Ms DHJ says her investment was “devastated by commissions and fees” of 2.5 percent of the initial investment and then 0.5 percent a year, which were never agreed to by her, and the exorbitant costs of the products were never disclosed to her.
She also claimed that she never received any record of advice from Priday and that the risk profile analysis reflecting her as a moderate- risk investor was completed without her knowledge.
Priday says Ms DHJ presented him with the fact sheets of the funds, which he claims matched her risk tolerance. She says the fact sheets related to her mother’s estate.
But Priday accepted that his record of advice did not go into great detail but contended that “it cannot be said that his failure to keep records caused any financial loss”, which was caused by the global credit crunch of 2008.
Bam says the Old Mutual website describes the products as being medium- to long-term investments and there was no way they should have been recommended without first reaching agreement on the term of the investment.There was also no mention in the record of advice on when the property would be bought.
Also, if the property was to be bought in Europe, then the currency used should be the euro.
The record of advice also made no mention of the actual underlying products in the life assurance account or the risk levels of the products.
Bam says although Priday provided a risk profile, “risk profiling in isolation is meaningless without understanding a client’s objectives (and) needs” and aligning them. She says potential risks, such as those of the 2008 downturn, need to be disclosed to an investor at the decision-making stage and “not only become apparent when there is a downturn”.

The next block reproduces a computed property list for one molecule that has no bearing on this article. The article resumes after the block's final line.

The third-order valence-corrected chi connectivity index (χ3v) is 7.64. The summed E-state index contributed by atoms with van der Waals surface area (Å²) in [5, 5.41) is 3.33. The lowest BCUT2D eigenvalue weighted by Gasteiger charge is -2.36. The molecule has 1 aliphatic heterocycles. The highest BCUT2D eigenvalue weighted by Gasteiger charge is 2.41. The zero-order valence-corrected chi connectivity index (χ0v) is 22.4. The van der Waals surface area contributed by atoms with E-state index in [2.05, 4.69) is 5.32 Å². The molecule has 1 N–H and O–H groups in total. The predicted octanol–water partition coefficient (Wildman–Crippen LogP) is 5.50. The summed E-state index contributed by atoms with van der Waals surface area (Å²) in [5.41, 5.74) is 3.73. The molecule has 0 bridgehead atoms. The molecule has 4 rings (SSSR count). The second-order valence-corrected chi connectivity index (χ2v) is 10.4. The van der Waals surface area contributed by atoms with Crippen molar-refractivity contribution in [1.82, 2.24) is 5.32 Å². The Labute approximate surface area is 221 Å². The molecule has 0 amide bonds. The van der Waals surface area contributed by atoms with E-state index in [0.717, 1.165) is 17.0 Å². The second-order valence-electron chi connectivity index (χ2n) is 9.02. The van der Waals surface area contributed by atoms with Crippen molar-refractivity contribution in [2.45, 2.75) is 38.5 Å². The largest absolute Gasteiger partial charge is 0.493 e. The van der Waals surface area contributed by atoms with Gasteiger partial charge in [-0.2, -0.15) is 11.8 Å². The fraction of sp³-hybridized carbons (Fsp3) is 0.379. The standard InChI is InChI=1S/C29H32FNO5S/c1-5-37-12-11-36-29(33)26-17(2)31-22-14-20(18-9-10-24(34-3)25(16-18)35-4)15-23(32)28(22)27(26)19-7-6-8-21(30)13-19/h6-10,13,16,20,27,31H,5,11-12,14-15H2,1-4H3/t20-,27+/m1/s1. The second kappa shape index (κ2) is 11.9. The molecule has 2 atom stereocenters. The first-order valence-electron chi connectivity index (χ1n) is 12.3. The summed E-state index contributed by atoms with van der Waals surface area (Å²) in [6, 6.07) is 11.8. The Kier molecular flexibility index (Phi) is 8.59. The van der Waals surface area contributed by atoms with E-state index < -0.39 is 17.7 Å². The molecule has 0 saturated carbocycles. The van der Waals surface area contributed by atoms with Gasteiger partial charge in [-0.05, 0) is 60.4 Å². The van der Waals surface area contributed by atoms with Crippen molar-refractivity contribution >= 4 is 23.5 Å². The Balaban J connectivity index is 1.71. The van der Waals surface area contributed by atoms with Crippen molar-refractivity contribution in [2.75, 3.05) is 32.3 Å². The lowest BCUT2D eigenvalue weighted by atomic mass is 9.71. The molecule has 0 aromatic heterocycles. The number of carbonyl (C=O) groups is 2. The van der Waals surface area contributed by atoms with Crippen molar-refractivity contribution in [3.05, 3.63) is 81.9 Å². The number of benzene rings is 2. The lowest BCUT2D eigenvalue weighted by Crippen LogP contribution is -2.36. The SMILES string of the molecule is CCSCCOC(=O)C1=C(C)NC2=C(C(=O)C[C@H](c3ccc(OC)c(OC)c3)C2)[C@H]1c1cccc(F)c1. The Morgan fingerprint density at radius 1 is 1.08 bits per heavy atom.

Bam found that “there is almost no record whatsoever and certainly no reference to the fact sheets (of the Old Mutual portfolios) in any correspondence or disclosure records” that support Priday’s version of events.
This, she says, is a violation of the code of conduct of the Financial Advisory and Intermediary Services (FAIS) Act.
She says that while the commissions and advice fee were set out in percentages, they were not declared in monetary terms as required by the FAIS code.
Bam says she had no option but to accept Ms DHJ’s version of events because the FAIS Act requires disclosures to be “provided in plain language, avoid uncertainty or confusion and not be misleading”.
She says the lack of appropriateness of advice is “most telling”, particularly how Priday could advise on investments in the Old Mutual funds with a longer term structure requiring initial and ongoing fees without even establishing when the money would be required.
The fundamental purpose behind the investment was to house the money in a safe manner for a property purchase, Bam says.
Adviser ‘did not comply with Act’
Financial adviser Christoffel Johannes Nel and his company, Status Insurance Brokers, of the KwaZulu-Natal South Coast, have been ordered to repay R320 000 to a retired couple, Mr and Mrs S, whom he advised to invest in an imploding Sharemax property syndication.
Before the complaint was submitted to the financial advice ombud, Nel offered to purchase the investment from the couple, but he then reneged on the offer. The R320 000 amounts to half of the couple’s retirement capital.
The ombud found that:
* Nel was not licensed to give advice on property syndication investments;
* His claim that the couple had “merely” asked him to execute the investment and that he did not provide advice could not be supported by the evidence, particularly as he was paid a commission of R21 188 by Sharemax; and
* Nel did not comply with the Financial Advisory and Intermediary Services Act and its code of conduct in that he did not keep proper records of advice, particularly on the suitability of the investment; he failed to act with due skill, care, diligence and in the best interests of the couple; and failed to disclose costs and the risk inherent in the investment.